Did your interpretation seem to point to the same conclusion as Joseph’s? If so, what factors were at play in helping you get there? Here’s a few guesses as to how Joseph navigated the symbolism.

A VINE BUDDING, BLOSSOMING, & PRODUCING FRUIT Vines produce grapes which are directly related to the cupbearer’s job as he gives Pharaoh wine to drink. The vine clearly isn’t dying in this dream—it’s exploding into new life at an accelerated pace. This dream is clearly positive and full of life, as is Joseph’s interpretation in light of it. This prison cell will not be the end of the cupbearer’s story.
3 BRANCHES COMING OUT OF THE VINE If the vine represents life, we would imagine that the branches are representative of that life in someway. The three branches represent the three days that lead to the cupbearer’s restoration. Perhaps days are chosen over another measurement of time because of how quickly the vine produced fruit.
THE CUPBEARER IS DOING HIS JOB AGAIN This part almost seems literal. The cupbearer is returned to his position. The interpretation is exactly as it looks in this case. The symbolism has led us to believe the cupbearer will return to his job and even his dream affirms it.

Again, we can see that Joseph is not just making up an interpretation based on gibberish. He is dissecting the symbolism and turning it over to God for the secret to be revealed; for, to use his own words, “Do not interpretations belong to God?” (Gen 40:8). You’d almost think with how the cupbearer’s dream ended that he wouldn’t even need an interpretation, but that’s how essential God is to the mystery. Without God’s help, we can feel blind to the mystery, even when it’s obvious. While some of this symbolism is obvious by human reason, Joseph is able to look a little deeper into some of the dream by turning it over to God—particularly in regards to the three branches. Without God’s guidance, there was a lot of different ways we could have gone with that symbolism.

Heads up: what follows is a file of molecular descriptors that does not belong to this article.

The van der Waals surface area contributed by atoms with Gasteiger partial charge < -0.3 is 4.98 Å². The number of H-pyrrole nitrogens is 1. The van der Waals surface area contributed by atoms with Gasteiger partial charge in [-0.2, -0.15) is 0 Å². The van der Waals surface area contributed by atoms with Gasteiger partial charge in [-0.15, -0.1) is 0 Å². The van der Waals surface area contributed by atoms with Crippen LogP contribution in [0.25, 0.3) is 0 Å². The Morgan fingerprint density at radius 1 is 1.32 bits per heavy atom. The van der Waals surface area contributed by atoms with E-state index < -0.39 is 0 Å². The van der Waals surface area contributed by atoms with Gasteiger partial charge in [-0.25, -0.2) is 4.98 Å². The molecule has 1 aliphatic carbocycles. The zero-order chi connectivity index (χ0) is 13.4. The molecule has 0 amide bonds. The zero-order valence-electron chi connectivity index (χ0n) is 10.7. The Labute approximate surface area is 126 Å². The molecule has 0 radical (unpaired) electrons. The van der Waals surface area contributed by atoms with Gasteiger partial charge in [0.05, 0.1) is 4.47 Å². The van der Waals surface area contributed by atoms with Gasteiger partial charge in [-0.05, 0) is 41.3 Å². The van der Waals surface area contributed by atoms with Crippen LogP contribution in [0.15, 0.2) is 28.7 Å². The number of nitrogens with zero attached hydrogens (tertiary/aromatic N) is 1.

Now that we’re getting a hang of this, let’s try again with the chief baker’s dream, who was also in jail with Joseph.

“I also had a dream: there were three cake baskets on my head, and in the uppermost basket there were all sorts of baked food for Pharaoh, but the birds were eating it out of the basket on my head.” (Gen 40:16-17).